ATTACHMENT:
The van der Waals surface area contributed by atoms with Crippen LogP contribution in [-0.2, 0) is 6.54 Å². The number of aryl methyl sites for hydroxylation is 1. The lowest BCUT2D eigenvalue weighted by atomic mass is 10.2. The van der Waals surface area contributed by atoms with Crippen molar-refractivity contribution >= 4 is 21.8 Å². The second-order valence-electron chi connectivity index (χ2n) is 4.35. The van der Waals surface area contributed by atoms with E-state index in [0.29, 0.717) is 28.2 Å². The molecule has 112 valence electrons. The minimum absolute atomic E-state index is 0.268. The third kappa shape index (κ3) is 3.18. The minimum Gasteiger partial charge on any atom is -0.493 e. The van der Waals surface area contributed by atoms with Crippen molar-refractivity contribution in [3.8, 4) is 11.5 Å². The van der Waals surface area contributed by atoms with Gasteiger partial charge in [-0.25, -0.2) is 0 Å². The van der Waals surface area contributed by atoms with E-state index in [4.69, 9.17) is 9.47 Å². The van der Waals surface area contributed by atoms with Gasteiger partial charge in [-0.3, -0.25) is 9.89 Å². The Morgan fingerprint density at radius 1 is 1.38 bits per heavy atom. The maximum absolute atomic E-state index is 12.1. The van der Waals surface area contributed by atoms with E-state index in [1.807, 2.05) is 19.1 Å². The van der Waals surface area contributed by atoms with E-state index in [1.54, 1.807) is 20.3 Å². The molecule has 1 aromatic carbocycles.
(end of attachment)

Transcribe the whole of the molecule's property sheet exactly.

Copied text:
The van der Waals surface area contributed by atoms with Crippen LogP contribution in [-0.2, 0) is 6.54 Å². The number of aryl methyl sites for hydroxylation is 1. The lowest BCUT2D eigenvalue weighted by atomic mass is 10.2. The van der Waals surface area contributed by atoms with Crippen molar-refractivity contribution >= 4 is 21.8 Å². The second-order valence-electron chi connectivity index (χ2n) is 4.35. The van der Waals surface area contributed by atoms with E-state index in [0.29, 0.717) is 28.2 Å². The molecule has 112 valence electrons. The minimum absolute atomic E-state index is 0.268. The third kappa shape index (κ3) is 3.18. The minimum Gasteiger partial charge on any atom is -0.493 e. The van der Waals surface area contributed by atoms with Crippen molar-refractivity contribution in [3.8, 4) is 11.5 Å². The van der Waals surface area contributed by atoms with Gasteiger partial charge in [-0.25, -0.2) is 0 Å². The van der Waals surface area contributed by atoms with E-state index in [4.69, 9.17) is 9.47 Å². The van der Waals surface area contributed by atoms with Gasteiger partial charge in [-0.3, -0.25) is 9.89 Å². The Morgan fingerprint density at radius 1 is 1.38 bits per heavy atom. The maximum absolute atomic E-state index is 12.1. The van der Waals surface area contributed by atoms with E-state index in [1.807, 2.05) is 19.1 Å². The van der Waals surface area contributed by atoms with E-state index in [1.54, 1.807) is 20.3 Å². The molecule has 1 aromatic carbocycles.